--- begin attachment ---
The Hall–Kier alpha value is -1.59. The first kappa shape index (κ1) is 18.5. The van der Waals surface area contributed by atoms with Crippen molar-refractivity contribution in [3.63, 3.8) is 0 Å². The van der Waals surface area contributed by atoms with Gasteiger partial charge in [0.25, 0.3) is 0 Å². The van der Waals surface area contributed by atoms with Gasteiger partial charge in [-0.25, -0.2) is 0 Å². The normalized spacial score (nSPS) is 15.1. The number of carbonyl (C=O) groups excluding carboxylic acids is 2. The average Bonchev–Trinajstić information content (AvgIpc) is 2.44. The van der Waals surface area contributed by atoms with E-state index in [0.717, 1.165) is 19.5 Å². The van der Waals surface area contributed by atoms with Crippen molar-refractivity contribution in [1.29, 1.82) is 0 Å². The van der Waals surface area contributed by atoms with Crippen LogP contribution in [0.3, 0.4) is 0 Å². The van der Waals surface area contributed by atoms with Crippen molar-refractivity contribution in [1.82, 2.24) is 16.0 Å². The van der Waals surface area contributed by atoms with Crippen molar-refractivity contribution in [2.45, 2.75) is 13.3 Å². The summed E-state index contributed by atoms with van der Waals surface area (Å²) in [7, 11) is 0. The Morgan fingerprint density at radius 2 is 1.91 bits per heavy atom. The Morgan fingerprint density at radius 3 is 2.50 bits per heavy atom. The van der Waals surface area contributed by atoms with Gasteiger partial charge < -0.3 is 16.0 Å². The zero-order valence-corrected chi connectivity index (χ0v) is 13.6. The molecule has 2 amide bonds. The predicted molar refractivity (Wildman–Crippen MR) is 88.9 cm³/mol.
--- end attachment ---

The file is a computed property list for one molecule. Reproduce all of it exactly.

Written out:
The Hall–Kier alpha value is -1.59. The first kappa shape index (κ1) is 18.5. The van der Waals surface area contributed by atoms with Crippen molar-refractivity contribution in [3.63, 3.8) is 0 Å². The van der Waals surface area contributed by atoms with Gasteiger partial charge in [0.25, 0.3) is 0 Å². The van der Waals surface area contributed by atoms with Gasteiger partial charge in [-0.25, -0.2) is 0 Å². The normalized spacial score (nSPS) is 15.1. The number of carbonyl (C=O) groups excluding carboxylic acids is 2. The average Bonchev–Trinajstić information content (AvgIpc) is 2.44. The van der Waals surface area contributed by atoms with E-state index in [0.717, 1.165) is 19.5 Å². The van der Waals surface area contributed by atoms with Crippen molar-refractivity contribution in [1.29, 1.82) is 0 Å². The van der Waals surface area contributed by atoms with Crippen LogP contribution in [0.3, 0.4) is 0 Å². The van der Waals surface area contributed by atoms with Crippen molar-refractivity contribution in [1.82, 2.24) is 16.0 Å². The van der Waals surface area contributed by atoms with Crippen molar-refractivity contribution in [2.45, 2.75) is 13.3 Å². The summed E-state index contributed by atoms with van der Waals surface area (Å²) in [7, 11) is 0. The Morgan fingerprint density at radius 2 is 1.91 bits per heavy atom. The Morgan fingerprint density at radius 3 is 2.50 bits per heavy atom. The van der Waals surface area contributed by atoms with Gasteiger partial charge < -0.3 is 16.0 Å². The zero-order valence-corrected chi connectivity index (χ0v) is 13.6. The molecule has 2 amide bonds. The predicted molar refractivity (Wildman–Crippen MR) is 88.9 cm³/mol.